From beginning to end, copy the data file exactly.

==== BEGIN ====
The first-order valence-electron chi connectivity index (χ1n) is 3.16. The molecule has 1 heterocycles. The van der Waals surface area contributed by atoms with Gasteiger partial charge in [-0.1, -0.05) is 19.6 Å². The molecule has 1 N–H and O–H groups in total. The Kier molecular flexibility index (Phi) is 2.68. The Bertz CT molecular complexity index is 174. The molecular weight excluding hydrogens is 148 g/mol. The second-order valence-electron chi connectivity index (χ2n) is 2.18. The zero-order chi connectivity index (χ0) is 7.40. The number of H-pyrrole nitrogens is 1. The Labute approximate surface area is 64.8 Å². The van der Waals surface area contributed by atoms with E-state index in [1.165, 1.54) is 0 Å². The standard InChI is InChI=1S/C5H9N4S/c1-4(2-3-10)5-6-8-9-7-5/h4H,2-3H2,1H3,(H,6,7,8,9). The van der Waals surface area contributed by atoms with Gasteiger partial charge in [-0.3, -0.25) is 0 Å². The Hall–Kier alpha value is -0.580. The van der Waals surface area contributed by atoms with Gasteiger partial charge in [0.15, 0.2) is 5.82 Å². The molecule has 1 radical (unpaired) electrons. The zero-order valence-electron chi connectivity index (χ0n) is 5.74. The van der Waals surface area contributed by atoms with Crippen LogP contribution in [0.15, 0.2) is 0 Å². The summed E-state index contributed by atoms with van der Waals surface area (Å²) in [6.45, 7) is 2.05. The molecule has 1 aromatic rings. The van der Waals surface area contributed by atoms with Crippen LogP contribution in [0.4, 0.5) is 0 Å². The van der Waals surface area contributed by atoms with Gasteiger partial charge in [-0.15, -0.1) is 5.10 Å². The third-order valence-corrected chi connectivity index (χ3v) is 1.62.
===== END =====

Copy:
The first-order valence-electron chi connectivity index (χ1n) is 3.16. The molecule has 1 heterocycles. The van der Waals surface area contributed by atoms with Gasteiger partial charge in [-0.1, -0.05) is 19.6 Å². The molecule has 1 N–H and O–H groups in total. The Kier molecular flexibility index (Phi) is 2.68. The Bertz CT molecular complexity index is 174. The molecular weight excluding hydrogens is 148 g/mol. The second-order valence-electron chi connectivity index (χ2n) is 2.18. The zero-order chi connectivity index (χ0) is 7.40. The number of H-pyrrole nitrogens is 1. The Labute approximate surface area is 64.8 Å². The van der Waals surface area contributed by atoms with E-state index in [1.165, 1.54) is 0 Å². The standard InChI is InChI=1S/C5H9N4S/c1-4(2-3-10)5-6-8-9-7-5/h4H,2-3H2,1H3,(H,6,7,8,9). The van der Waals surface area contributed by atoms with Gasteiger partial charge in [-0.3, -0.25) is 0 Å². The Hall–Kier alpha value is -0.580. The van der Waals surface area contributed by atoms with Gasteiger partial charge in [0.15, 0.2) is 5.82 Å². The molecule has 1 radical (unpaired) electrons. The zero-order valence-electron chi connectivity index (χ0n) is 5.74. The van der Waals surface area contributed by atoms with Crippen LogP contribution in [0.15, 0.2) is 0 Å². The summed E-state index contributed by atoms with van der Waals surface area (Å²) in [6.45, 7) is 2.05. The molecule has 1 aromatic rings. The van der Waals surface area contributed by atoms with Crippen LogP contribution in [0.4, 0.5) is 0 Å². The van der Waals surface area contributed by atoms with Gasteiger partial charge in [-0.15, -0.1) is 5.10 Å². The third-order valence-corrected chi connectivity index (χ3v) is 1.62.